So you think your company could be insolvent? You may have experienced times of financial uncertainty, but in this economic climate, many businesses have, too.
Your business isn’t necessarily insolvent, but as a director, you must be aware of the insolvency warning signs.
You risk being held personally liable for wrongful trading if you continue trading whilst insolvent.
Read on for the three very simple methods to test for insolvency.
1 | The cash flow test
The cash flow test, in layman’s terms, asks ‘is your company able to pay its debts when they fall due?’
Being unable to pay invoices on time is a sign your company is having cash flow problems. This indicates that the company could be insolvent.
This is known as the cash flow test.
These insolvency warning signs could mean you fail the cash flow test:
- If your company is on a VAT surcharge regime or paying late payment interest – this is a strong indicator that the company is unable to repay its debts as they fall due.
- Another indication of insolvency is if your company isn’t meeting deadlines to pay employee taxes and NIC to HMRC – these should be paid on the 19th of each month.
If your company uses a PAYE system, this is not something to worry about as outstanding payments are now transferred to HMRC in real-time.
However, your company may have built up arrears in the past, so it’s worth looking into.
HMRC will always alert you in advance if you are missing tax deadlines. So, if you’ve received letters like this and lack the financial resources to pay, it’s likely your company is insolvent.
2 | The balance sheet test
Does your company owe more than it owns as a company? If not, this could be an insolvency warning sign.
The balance sheet test considers a company’s assets versus its liabilities – if liabilities outweigh assets this is a signifier to identify if the company is insolvent.
Assets are anything the company owns, including property, stock, vehicles, equipment and cash. Liabilities are debts the company owes, such as overdue tax and money owed to creditors.
If you’re uncertain whether the company’s assets are enough to cover its debts, then your company may be insolvent.
Even if a company passes this test and may appear solvent, the cash flow test may suggest otherwise. It’s important to view the results collectively as well as individually.
3 | The legal action test
If your company has received any legal enforcement actions against it – e.g. a County Court Judgment (CCJ), this could be another strong indication of insolvency.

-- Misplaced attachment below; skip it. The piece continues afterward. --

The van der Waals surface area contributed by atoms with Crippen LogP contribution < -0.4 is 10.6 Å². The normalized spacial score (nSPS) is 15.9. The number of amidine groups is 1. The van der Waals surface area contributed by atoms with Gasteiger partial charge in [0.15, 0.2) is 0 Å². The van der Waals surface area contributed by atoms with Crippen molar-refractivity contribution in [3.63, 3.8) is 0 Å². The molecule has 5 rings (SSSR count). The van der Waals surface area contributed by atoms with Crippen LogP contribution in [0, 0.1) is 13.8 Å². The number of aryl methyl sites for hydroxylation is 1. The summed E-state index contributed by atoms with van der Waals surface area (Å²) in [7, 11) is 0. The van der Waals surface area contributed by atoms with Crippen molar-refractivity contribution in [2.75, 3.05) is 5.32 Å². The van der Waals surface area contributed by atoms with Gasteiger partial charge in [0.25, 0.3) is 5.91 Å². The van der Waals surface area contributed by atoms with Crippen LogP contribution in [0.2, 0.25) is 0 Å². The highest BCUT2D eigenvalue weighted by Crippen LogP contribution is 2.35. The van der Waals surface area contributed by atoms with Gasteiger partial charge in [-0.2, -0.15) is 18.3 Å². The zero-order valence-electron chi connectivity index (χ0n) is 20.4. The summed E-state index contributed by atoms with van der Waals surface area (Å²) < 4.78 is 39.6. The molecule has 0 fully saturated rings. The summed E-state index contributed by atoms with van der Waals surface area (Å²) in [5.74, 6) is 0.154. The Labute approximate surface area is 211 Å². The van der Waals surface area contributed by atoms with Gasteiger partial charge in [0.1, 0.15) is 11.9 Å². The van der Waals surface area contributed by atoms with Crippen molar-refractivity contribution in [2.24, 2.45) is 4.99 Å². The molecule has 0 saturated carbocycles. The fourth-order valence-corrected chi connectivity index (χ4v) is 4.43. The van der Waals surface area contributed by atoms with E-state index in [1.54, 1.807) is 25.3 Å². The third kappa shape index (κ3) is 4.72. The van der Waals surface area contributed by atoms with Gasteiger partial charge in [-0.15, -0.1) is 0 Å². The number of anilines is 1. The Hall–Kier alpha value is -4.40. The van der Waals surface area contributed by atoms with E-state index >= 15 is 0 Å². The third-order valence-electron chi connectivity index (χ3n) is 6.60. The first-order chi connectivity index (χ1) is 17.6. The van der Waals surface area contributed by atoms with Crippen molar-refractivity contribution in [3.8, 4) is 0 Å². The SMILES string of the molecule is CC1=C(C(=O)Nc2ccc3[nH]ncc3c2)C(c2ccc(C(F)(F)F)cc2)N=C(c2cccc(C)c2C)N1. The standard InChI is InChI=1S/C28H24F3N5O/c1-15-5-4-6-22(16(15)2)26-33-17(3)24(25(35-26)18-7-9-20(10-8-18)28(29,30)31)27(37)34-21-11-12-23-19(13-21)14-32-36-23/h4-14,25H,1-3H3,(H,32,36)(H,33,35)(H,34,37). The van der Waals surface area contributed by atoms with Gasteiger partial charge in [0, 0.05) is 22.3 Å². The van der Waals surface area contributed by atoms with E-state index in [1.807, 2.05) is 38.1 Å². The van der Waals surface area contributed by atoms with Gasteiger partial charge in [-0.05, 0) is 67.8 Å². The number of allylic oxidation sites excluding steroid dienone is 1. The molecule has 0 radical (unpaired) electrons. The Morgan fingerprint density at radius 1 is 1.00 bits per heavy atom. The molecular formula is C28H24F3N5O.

Legal actions taken by creditors (the people or businesses your company owes money to) are a clear sign and easy way to check if your company is insolvent.
What are your duties as a director?
Whilst these three tests should help you work out whether your company is insolvent or not, we should stress they aren’t always conclusive.
If you’re in any doubt, it’s a good idea to seek professional advice right away – get in touch with us today and avoid accusations of wrongful trading.
This will ensure you’re meeting your obligations as a director and acting in the best interests of your company, as well as avoiding any personal liability.
When a company is solvent and financially stable, the directors have a duty to maximise returns to the shareholders and ensure the company continues to make a profit.
However, once a company becomes insolvent – whether you’re aware of the insolvency or not – your duty as a director shifts towards the company’s creditors.
In other words, your priority should be to pay creditors rather than maximising shareholder returns.
When is a company insolvent? What to do if you’re concerned
Think your company is insolvent? If you’ve used the tests above and are concerned about your company, seek advice immediately.
If your company is insolvent, we specialise in debt recovery and business rescue as well as insolvency proceedings.
With a strictly confidential meeting, there are no strings attached and no fees required. We aim to create a safe space for you to discuss your concerns about your company and its financial position.
We fully understand the pressure that business owners and directors face and aim to ease the financial burden.
We’ll listen to your concerns and provide professional advice on the most appropriate next steps, whether that be:
- Going into administration – this blocks all action from your creditors and allows time to formulate a plan out of debt. This provides breathing space for you and your company. Read more on this option
- Company Voluntary Arrangement (CVA) – this process allows your company to keep trading while paying back debts in monthly instalments. This is usually over a period of five years.
- Creditors Voluntary Liquidation (CVL) – you must close your company and cease trading immediately to avoid being accused of wrongful trading. All remaining debts will die with the company.
To find out more about the differences between a CVA and CVL, read our blog here.
This article was originally published in Hudson Weir.